Resolved: - (1) That a contribution of £315,500 be made to Eastwood Village Primary School from the Pupil Growth element of the Schools’ Block for Eastwood Village’s 2015/2016 diseconomies funding requirements.
(2) That the formula model used to establish ... view the full minutes text for item 27.
Karen Borthwick, Assistant Director for Education and Skills, presented the report that provided a financial forecast to the end of March, 2016, based on income and expenditure to the end of January, 2016.
Out of the 2015/2016 budget allocation of £127,644,000, a total spend of £127,932,000 was forecast representing an overspend of £288k (+0.23%).
The report outlined the out-turn expected for each Block: -
· Schools’ Block - £16k under-spend on the copy right licences for schools;
· High Needs Block - £995k over-spend due to recurring deficit grant position from previous years: -
o This had led to an allocation that could not wholly fund the cost of education placements in independent and non-maintained special schools;
o There was additional pressure due to the transfer of £321k costs from the Social Care Placement to the High Needs Block to cover the educational element of seven in-year placements.
· Early Years’ Block - £691k under-spend due to a lower anticipated number of pupils in Private, Voluntary and Independent placements accessing fifteen-hours of free education placements for disadvantaged two-year olds, and three and four year olds: -
o The DfE will claw-back the grant in 2016/2017 to reflect the number of pupils accessing the provision as at the January, 2016 census;
o A further adjustment would be required to reflect the transfer of some two-year-old funding to nine schools that had previously been provided by the Early Years PVI sector.
Discussion followed and the following issues were raised: -
· The impact of the claw-back on the Early Years’ Block;
· The financial impact of the decision to increase Early Year PVI hourly contributions. Where would the additional funding requirement come from?.
David Naisbitt thanked the Officers involved for their work on presenting the Budget Monitoring information and for the clear way in which it was presented.
Resolved: - That the forecast 2015/2016 out-turn position based on income and expenditure to 31st January, 2016, be noted.
· Current and potential alternative model detailed within the report.
Rotherham Schools’ Forum members are asked to consider the following discussion points relating to RSF structure and business, and discuss views at the meeting: -
1. How do we ensure that schools' forum continues to be a manageable size?;
2. How do we ensure that there is appropriate and representative proportions between school and non-school members?;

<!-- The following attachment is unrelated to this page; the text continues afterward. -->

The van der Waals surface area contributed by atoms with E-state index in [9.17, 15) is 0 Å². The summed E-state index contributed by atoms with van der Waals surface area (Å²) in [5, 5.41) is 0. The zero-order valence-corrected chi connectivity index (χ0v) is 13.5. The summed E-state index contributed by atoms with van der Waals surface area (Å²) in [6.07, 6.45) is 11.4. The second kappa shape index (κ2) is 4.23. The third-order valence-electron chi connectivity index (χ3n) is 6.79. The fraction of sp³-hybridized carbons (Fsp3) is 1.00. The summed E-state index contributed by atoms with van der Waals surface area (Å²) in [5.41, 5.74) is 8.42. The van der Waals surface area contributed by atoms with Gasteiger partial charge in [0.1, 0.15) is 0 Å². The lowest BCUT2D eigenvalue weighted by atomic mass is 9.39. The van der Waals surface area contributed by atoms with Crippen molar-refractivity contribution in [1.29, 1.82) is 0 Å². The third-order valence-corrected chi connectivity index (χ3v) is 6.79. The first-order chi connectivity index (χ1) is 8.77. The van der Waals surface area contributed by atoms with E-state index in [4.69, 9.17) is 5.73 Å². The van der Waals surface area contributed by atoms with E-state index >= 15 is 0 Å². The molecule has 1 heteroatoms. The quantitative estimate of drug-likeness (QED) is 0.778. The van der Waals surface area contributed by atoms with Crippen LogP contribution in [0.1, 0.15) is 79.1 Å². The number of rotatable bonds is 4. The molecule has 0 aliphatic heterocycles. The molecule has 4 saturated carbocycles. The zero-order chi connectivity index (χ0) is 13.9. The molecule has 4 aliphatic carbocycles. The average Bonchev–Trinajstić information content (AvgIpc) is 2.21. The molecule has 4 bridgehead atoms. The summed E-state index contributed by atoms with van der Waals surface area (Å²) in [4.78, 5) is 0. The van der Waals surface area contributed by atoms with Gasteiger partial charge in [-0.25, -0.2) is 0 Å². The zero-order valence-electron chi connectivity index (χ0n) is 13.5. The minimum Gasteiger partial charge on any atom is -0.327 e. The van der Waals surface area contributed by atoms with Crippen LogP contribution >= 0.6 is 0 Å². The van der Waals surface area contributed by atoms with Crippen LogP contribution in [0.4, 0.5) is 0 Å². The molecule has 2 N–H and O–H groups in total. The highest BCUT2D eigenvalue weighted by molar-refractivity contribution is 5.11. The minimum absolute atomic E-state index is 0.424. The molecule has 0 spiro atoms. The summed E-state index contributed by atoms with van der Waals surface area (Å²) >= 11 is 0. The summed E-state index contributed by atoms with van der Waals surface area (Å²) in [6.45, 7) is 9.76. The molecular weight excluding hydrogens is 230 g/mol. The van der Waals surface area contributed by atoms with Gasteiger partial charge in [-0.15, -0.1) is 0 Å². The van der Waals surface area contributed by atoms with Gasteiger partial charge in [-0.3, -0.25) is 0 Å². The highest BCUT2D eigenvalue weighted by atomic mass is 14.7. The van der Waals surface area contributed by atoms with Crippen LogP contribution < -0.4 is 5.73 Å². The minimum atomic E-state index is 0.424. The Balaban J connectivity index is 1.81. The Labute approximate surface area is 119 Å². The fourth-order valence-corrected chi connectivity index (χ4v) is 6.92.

3. Communication of voting rights at the start of each meeting, and agreeing the role of observers;
4. How do we assess the learning community model and communication within the communities? Do learning communities offer the best way, presently, for establishing the schools' forum constitution and membership?;
5. How do we ensure that voting is simplified and more effective? How do we ensure that when voting occurs it is, as far as practically possible, a reflection of the wider school setting?.
Hannah Etheridge, Senior Democratic Services Officer, presented the early research and options for consideration on the constitution and membership of the Rotherham Schools’ Forum. The strengths/weaknesses/practicalities of the current geographical learning community model were compared to those of a potential model whereby representatives would represent school phase and ‘type’ (maintained/academy) based on Rotherham’s proportions of students in each category. The proposed model would need to be annually reviewed to ensure it remained representative of Rotherham.
Discussion following and members of the RSF raised the following issues: -
· Special Schools did not currently sit within the ‘school members’ section of the RSF’s membership and this had implications for voting;
· Communication back to Learning Communities and the whole school population to increase awareness was important;
· Developing structures / organisations within Rotherham, including the SEMH Partnerships and Multi-academy Trusts;
· Consultation was expected soon in relation to a national funding formula, which could have implications for Schools’ Forums powers;
· Timeline for publication of the minutes.
It was recognised that the education landscape in Rotherham was changing rapidly and that the issue of a potential restructure should be placed on a watching brief over the coming months to allow issues like the developing SEMH Partnership models and anticipated consultation/s to be known.
Resolved: - (1) That the information shared and discussion be noted.
(2) That the issue of the Rotherham Schools’ Forum’s constitution and membership be placed on a watching brief to allow other contextual matters to be considered prior to any changes being confirmed.
Date and time of the next meeting: -
· 22nd April, 2016;
· 17th June, 2016.
To start at 8.30 am in the Rockingham Professional Development Centre.
Resolved: - (1) That the next meeting of the Rotherham Schools’ Forum take place on Friday 22nd April, 2016, to start at 8.30 am in the Rockingham Professional Development Centre.
(2) That future meetings take place on: -
· Friday 17th June, 2016, to start at 8.30 am.